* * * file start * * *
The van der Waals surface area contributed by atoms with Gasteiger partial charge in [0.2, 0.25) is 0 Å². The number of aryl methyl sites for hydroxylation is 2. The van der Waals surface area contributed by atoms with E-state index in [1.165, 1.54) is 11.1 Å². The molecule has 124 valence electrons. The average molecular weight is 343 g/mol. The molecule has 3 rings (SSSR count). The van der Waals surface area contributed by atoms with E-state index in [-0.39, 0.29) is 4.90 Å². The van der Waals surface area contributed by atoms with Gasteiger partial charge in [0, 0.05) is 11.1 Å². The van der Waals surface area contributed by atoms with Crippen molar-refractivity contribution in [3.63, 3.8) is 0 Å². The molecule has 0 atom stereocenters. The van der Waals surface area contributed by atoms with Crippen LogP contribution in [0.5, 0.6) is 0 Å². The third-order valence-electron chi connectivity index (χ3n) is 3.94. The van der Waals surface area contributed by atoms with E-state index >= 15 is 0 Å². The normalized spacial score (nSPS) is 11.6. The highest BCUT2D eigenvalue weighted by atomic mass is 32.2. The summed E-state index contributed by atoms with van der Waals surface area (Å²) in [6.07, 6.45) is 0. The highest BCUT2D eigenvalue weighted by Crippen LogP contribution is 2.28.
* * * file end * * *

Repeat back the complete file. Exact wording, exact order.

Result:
The van der Waals surface area contributed by atoms with Gasteiger partial charge in [0.2, 0.25) is 0 Å². The number of aryl methyl sites for hydroxylation is 2. The van der Waals surface area contributed by atoms with E-state index in [1.165, 1.54) is 11.1 Å². The molecule has 124 valence electrons. The average molecular weight is 343 g/mol. The molecule has 3 rings (SSSR count). The van der Waals surface area contributed by atoms with E-state index in [-0.39, 0.29) is 4.90 Å². The van der Waals surface area contributed by atoms with Gasteiger partial charge in [0, 0.05) is 11.1 Å². The van der Waals surface area contributed by atoms with Crippen molar-refractivity contribution in [3.63, 3.8) is 0 Å². The molecule has 0 atom stereocenters. The van der Waals surface area contributed by atoms with Crippen LogP contribution in [0.5, 0.6) is 0 Å². The third-order valence-electron chi connectivity index (χ3n) is 3.94. The van der Waals surface area contributed by atoms with E-state index >= 15 is 0 Å². The normalized spacial score (nSPS) is 11.6. The highest BCUT2D eigenvalue weighted by atomic mass is 32.2. The summed E-state index contributed by atoms with van der Waals surface area (Å²) in [6.07, 6.45) is 0. The highest BCUT2D eigenvalue weighted by Crippen LogP contribution is 2.28.